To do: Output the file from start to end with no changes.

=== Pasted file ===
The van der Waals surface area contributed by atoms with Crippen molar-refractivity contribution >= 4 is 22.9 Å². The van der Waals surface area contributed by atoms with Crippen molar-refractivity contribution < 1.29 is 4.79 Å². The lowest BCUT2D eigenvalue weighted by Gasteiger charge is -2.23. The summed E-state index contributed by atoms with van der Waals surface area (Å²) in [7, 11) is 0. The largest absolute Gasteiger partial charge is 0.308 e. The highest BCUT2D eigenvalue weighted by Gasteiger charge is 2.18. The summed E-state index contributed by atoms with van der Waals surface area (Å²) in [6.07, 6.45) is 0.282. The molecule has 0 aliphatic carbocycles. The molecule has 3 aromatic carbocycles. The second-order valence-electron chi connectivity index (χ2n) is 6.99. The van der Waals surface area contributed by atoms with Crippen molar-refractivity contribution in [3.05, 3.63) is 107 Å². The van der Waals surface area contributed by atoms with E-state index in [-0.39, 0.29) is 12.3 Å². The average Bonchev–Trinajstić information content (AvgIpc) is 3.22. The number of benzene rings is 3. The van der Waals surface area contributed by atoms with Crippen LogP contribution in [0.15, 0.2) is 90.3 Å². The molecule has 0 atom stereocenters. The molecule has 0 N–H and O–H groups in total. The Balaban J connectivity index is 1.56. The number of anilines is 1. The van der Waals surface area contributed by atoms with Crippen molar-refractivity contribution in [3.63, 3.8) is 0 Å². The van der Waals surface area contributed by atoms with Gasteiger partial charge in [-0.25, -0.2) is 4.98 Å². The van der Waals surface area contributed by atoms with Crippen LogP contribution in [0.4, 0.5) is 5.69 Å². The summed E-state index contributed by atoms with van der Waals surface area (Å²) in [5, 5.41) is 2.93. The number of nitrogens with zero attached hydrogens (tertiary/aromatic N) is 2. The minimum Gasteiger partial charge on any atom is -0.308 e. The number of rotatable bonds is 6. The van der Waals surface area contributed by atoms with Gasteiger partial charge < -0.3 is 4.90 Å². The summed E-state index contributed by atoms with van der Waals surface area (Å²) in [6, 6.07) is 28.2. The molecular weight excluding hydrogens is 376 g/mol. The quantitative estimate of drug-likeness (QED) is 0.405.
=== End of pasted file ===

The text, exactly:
The van der Waals surface area contributed by atoms with Crippen molar-refractivity contribution >= 4 is 22.9 Å². The van der Waals surface area contributed by atoms with Crippen molar-refractivity contribution < 1.29 is 4.79 Å². The lowest BCUT2D eigenvalue weighted by Gasteiger charge is -2.23. The summed E-state index contributed by atoms with van der Waals surface area (Å²) in [7, 11) is 0. The largest absolute Gasteiger partial charge is 0.308 e. The highest BCUT2D eigenvalue weighted by Gasteiger charge is 2.18. The summed E-state index contributed by atoms with van der Waals surface area (Å²) in [6.07, 6.45) is 0.282. The molecule has 0 aliphatic carbocycles. The molecule has 3 aromatic carbocycles. The second-order valence-electron chi connectivity index (χ2n) is 6.99. The van der Waals surface area contributed by atoms with Crippen molar-refractivity contribution in [3.05, 3.63) is 107 Å². The van der Waals surface area contributed by atoms with E-state index in [-0.39, 0.29) is 12.3 Å². The average Bonchev–Trinajstić information content (AvgIpc) is 3.22. The number of benzene rings is 3. The van der Waals surface area contributed by atoms with Crippen LogP contribution in [0.15, 0.2) is 90.3 Å². The molecule has 0 atom stereocenters. The molecule has 0 N–H and O–H groups in total. The Balaban J connectivity index is 1.56. The number of anilines is 1. The van der Waals surface area contributed by atoms with Crippen molar-refractivity contribution in [3.63, 3.8) is 0 Å². The van der Waals surface area contributed by atoms with Gasteiger partial charge in [-0.25, -0.2) is 4.98 Å². The van der Waals surface area contributed by atoms with Crippen LogP contribution in [0.4, 0.5) is 5.69 Å². The summed E-state index contributed by atoms with van der Waals surface area (Å²) in [5, 5.41) is 2.93. The number of nitrogens with zero attached hydrogens (tertiary/aromatic N) is 2. The minimum Gasteiger partial charge on any atom is -0.308 e. The number of rotatable bonds is 6. The van der Waals surface area contributed by atoms with Gasteiger partial charge < -0.3 is 4.90 Å². The summed E-state index contributed by atoms with van der Waals surface area (Å²) in [6, 6.07) is 28.2. The molecular weight excluding hydrogens is 376 g/mol. The quantitative estimate of drug-likeness (QED) is 0.405.